Weight is still weight, length is still length, and brakes are still brakes, no matter how modern the rig is. Physics dictate a lot of what's going to happen at speed with a mass of metal doing 75 mph on rubber and asphalt.
I'm all for a free society, but certain freedoms, when they interfere with my and my family's safety on the road, need to be examined a little more closely.
Wow. I sure did open a can of worms with this topic.
My final thought on the matter is the following: I remember when Volvo REALLY started marketing themselves in the 90s. All I can hear in my head on the radio ads is, "the world's safest car". When I was on the road, my BIG observation was, "bought by the world's worst drivers". NO amount of nannyism will ever take the place of skill, common sense, knowing one's limits, and having/using good judgement.
Making laws to "revisit" some of those freedoms because one feels that they are at risk by others using poor judgement is as bad an idea as the fellow using poor judgement. Why? Because, and this is a little less than scientific (much like my little test), you have a cause of an accident, and the results. Just because this guy is a danger with his overloaded vehicle doesn't mean that the others around him are less of one. It's not up to me or anyone else. MY responsibility is to identify the hazard, and avoid it.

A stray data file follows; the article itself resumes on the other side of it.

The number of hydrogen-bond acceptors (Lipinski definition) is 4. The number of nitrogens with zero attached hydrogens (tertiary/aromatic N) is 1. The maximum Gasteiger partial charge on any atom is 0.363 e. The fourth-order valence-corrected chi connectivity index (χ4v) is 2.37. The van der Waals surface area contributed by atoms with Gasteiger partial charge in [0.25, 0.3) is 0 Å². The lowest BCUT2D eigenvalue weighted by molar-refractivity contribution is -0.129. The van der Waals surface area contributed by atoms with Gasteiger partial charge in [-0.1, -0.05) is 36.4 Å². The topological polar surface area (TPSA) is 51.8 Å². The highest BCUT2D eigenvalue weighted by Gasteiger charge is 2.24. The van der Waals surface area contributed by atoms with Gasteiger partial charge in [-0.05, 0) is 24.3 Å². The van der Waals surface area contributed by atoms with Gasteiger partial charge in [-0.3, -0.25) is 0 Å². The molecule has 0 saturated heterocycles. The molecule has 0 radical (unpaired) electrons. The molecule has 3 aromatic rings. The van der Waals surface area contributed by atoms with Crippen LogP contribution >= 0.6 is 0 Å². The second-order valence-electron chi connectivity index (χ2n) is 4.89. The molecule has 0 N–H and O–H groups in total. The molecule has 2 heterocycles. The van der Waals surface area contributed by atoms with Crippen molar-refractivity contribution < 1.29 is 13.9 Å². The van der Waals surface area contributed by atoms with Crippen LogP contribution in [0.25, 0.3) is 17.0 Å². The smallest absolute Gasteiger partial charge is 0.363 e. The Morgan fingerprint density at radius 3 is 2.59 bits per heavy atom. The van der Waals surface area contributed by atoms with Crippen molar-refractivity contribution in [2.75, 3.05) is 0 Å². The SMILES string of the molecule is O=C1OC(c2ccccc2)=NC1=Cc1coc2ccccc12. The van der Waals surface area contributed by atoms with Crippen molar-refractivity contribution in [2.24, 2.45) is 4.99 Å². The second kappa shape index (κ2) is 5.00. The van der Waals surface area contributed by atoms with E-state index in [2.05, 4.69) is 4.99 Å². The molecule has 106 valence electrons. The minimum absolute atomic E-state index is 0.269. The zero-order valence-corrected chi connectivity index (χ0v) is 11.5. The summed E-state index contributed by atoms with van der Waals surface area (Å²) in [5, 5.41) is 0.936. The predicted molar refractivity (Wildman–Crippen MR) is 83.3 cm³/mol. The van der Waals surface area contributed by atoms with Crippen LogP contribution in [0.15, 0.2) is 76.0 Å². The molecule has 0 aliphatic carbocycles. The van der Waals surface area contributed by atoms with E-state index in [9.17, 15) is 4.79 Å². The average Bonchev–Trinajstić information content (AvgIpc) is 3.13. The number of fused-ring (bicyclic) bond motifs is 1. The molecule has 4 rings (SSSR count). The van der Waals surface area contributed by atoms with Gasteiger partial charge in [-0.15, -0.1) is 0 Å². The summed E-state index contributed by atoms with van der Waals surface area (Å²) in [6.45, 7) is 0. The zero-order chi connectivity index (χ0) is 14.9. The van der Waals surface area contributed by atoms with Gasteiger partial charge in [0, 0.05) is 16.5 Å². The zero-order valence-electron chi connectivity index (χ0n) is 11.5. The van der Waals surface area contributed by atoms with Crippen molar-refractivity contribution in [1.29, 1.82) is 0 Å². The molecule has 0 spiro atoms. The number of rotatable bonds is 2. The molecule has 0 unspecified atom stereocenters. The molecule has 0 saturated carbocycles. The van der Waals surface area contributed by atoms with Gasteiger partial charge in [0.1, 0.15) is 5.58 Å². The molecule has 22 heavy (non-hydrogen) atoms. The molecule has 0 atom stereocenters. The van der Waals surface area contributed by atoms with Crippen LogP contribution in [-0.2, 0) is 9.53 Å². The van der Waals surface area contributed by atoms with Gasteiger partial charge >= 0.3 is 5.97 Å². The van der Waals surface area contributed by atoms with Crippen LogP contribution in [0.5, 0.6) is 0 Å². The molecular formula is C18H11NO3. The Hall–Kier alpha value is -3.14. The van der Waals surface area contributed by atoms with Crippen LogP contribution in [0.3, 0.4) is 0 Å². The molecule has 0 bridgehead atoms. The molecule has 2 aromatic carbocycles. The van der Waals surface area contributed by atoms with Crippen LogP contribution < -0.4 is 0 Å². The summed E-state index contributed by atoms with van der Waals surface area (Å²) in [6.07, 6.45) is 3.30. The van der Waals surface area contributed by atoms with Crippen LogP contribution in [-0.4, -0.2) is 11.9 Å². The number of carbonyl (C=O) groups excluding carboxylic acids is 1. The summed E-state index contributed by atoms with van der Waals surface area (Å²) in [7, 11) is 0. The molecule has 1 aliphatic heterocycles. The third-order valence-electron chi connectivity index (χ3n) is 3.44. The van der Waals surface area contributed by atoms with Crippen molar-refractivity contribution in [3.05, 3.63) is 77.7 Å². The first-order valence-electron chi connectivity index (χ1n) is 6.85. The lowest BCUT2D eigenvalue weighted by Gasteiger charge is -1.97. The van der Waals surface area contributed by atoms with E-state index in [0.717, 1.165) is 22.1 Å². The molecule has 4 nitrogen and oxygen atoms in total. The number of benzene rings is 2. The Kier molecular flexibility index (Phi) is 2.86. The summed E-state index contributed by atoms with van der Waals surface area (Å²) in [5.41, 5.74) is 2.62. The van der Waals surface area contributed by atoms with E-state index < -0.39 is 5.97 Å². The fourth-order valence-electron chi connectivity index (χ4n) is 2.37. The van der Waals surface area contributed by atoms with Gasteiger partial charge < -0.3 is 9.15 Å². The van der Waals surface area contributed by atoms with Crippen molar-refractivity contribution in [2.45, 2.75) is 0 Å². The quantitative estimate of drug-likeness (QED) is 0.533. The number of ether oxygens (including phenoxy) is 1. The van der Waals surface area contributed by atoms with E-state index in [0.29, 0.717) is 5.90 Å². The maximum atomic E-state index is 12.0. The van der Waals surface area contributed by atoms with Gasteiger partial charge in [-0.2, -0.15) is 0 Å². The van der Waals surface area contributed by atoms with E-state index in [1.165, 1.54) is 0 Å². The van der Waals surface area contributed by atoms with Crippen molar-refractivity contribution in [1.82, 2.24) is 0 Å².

Many a free society has fallen, and many an individual liberty has been taken away in the world's history in the name of "saving people from themselves". The result? More freedoms taken away, and those that are "protected" are no more than they were before some bureaucrat used his pen to "keep them safe". Example: look at how our society becomes less and less able to take care of itself all the while relying on government, technology, and everyone but themselves to solve their own problems.
And to think, this started out as a traction control test.